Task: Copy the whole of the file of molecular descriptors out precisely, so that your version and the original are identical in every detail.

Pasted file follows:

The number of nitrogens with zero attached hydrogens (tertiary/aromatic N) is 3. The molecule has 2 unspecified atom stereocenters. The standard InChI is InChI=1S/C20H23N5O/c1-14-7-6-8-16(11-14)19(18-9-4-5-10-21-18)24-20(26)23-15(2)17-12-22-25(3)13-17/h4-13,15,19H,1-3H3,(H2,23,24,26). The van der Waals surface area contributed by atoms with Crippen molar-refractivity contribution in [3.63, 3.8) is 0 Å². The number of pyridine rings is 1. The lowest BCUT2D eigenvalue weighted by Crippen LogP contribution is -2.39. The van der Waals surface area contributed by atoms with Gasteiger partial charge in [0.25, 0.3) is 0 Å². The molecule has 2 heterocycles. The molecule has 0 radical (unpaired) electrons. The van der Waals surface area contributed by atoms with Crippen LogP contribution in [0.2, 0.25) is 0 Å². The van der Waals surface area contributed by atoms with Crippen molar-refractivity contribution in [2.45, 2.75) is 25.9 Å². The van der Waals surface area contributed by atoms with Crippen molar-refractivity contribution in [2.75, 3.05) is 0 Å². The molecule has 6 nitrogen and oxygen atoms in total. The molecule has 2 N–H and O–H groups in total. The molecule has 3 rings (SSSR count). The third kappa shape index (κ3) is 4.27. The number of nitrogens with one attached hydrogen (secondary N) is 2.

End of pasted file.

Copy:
The number of nitrogens with zero attached hydrogens (tertiary/aromatic N) is 3. The molecule has 2 unspecified atom stereocenters. The standard InChI is InChI=1S/C20H23N5O/c1-14-7-6-8-16(11-14)19(18-9-4-5-10-21-18)24-20(26)23-15(2)17-12-22-25(3)13-17/h4-13,15,19H,1-3H3,(H2,23,24,26). The van der Waals surface area contributed by atoms with Crippen molar-refractivity contribution in [3.63, 3.8) is 0 Å². The number of pyridine rings is 1. The lowest BCUT2D eigenvalue weighted by Crippen LogP contribution is -2.39. The van der Waals surface area contributed by atoms with Gasteiger partial charge in [0.25, 0.3) is 0 Å². The molecule has 2 heterocycles. The molecule has 0 radical (unpaired) electrons. The van der Waals surface area contributed by atoms with Crippen LogP contribution in [0.2, 0.25) is 0 Å². The van der Waals surface area contributed by atoms with Crippen molar-refractivity contribution in [2.45, 2.75) is 25.9 Å². The van der Waals surface area contributed by atoms with Crippen molar-refractivity contribution in [2.75, 3.05) is 0 Å². The molecule has 6 nitrogen and oxygen atoms in total. The molecule has 2 N–H and O–H groups in total. The molecule has 3 rings (SSSR count). The third kappa shape index (κ3) is 4.27. The number of nitrogens with one attached hydrogen (secondary N) is 2.